Accuracy of contrast-enhanced voiding urosonography using Optison™ for diagnosis of vesicoureteral reflux in children

Published:October 17, 2022DOI:



      There is limited quality of evidence regarding the accuracy of contrast-enhanced voiding urosonography (ceVUS) for diagnosis of vesicoureteral reflux (VUR) compared to fluoroscopic voiding cystourethrography (VCUG), and minimal data on the use of the ultrasound contrast agent Optison™ for this purpose.


      To compare the accuracy of ceVUS using Optison™ to VCUG, and to assess inter-rater agreement regarding presence and grading of VUR.

      Study design

      In this retrospective investigation, all sequential ceVUS with Optison™ and VCUG studies performed in children between 2014 and 2017 were reviewed. Two raters independently graded all ceVUS studies using a 5-point scale. CeVUS sensitivity and specificity were estimated separately for each rater using the VCUG report as the ground truth for presence and degree of VUR. Logistic and ordinary linear regression models assessed rater-report agreement and inter-rater agreement for each kidney, Optison™ dose, and referral diagnosis.


      97 children (51 females) with 101 paired studies were included. Sensitivity and specificity of ceVUS for VUR detection were identical for both raters: right kidney 75%/90.9%; left kidney 85.7%/78.9% (Figure). There was no statistically significant difference in disagreement between raters and the VCUG report for the right or left kidney. Inter-rater agreement on ceVUS grading was 90% and 88% for right and left kidneys, respectively. There was a significant negative association between fetal hydronephrosis vs urinary tract infection and disagreement between Rater 2 and the VCUG report for the left kidney. There were no other significant associations with respect to either kidney, Optison™ dose, or referral diagnosis.


      Our study showed that detection of VUR with ceVUS and Optison™ is comparable to fluoroscopic VCUG. Based on the VCUG reports, the incidence of VUR in our patient population was substantially lower than in the meta-analysis of Chua et al. and in the study of Kim et al. The explanation for the large discrepancy in VUR incidence may reflect differences in the patient populations, and in our reporting of VUR with respect to kidney number rather than to pelviureteral units. Study limitations include its retrospective nature and potential bias in terms of patient selection. Since VUR is an intermittent phenomenon, sequential rather than simultaneous performance of the ceVUS and fluoroscopic studies might have influenced VUR detection.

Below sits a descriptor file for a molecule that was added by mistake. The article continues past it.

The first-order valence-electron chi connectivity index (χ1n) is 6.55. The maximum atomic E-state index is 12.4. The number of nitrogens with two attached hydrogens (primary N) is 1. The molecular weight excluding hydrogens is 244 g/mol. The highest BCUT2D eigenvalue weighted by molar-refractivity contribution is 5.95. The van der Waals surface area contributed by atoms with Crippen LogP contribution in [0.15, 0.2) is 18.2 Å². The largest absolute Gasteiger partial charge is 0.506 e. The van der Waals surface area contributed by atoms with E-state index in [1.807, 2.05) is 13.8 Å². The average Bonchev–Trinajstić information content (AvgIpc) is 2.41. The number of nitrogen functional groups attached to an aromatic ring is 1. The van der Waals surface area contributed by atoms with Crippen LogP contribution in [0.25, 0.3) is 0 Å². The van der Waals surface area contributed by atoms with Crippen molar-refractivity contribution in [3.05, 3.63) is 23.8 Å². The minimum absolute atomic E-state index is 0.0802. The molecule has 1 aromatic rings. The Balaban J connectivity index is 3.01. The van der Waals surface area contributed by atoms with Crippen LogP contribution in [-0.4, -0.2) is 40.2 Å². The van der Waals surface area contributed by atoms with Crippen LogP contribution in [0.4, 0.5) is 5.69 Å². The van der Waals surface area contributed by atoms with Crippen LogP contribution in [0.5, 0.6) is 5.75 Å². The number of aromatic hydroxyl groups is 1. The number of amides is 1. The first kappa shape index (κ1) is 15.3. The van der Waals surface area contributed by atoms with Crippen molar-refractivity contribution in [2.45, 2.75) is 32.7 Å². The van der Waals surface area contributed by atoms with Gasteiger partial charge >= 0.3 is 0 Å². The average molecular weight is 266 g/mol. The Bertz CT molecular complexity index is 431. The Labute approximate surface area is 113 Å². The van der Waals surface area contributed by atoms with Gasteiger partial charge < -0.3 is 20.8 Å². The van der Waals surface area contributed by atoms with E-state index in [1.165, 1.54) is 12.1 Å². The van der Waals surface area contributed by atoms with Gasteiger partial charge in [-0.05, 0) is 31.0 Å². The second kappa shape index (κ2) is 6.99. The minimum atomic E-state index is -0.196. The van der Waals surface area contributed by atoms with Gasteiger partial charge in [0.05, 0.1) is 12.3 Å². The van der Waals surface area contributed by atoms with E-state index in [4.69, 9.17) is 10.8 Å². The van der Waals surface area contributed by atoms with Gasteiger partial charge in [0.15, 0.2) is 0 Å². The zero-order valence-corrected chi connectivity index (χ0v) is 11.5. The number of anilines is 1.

Summary Figure
      Graphical AbstractExamples of false-negative and false-positive contrast-enhanced voiding urosonography(ceVUS). (A) Sagittal ceVUS image of the right kidney (right panel) in a 4-year-old female with a recent febrile urinary tract infection reveals no evidence of vesicoureteral reflux (VUR). A reference grayscale image is shown in the left panel (RK, right kidney). (B) Supine view of the abdomen during voiding cystourethrography (VCUG) demonstrates right-sided grade II VUR (arrowheads). (C) Coronal ceVUS image of the right flank in a 3-month-old male with prenatal hydronephrosis shows contrast material within the bladder (bl), in a mildly dilated ureter (arrow), and right renal collecting system (arrowheads). (D) Left posterior oblique view of the bladder and urethra during VCUG demonstrates no evidence of reflux.


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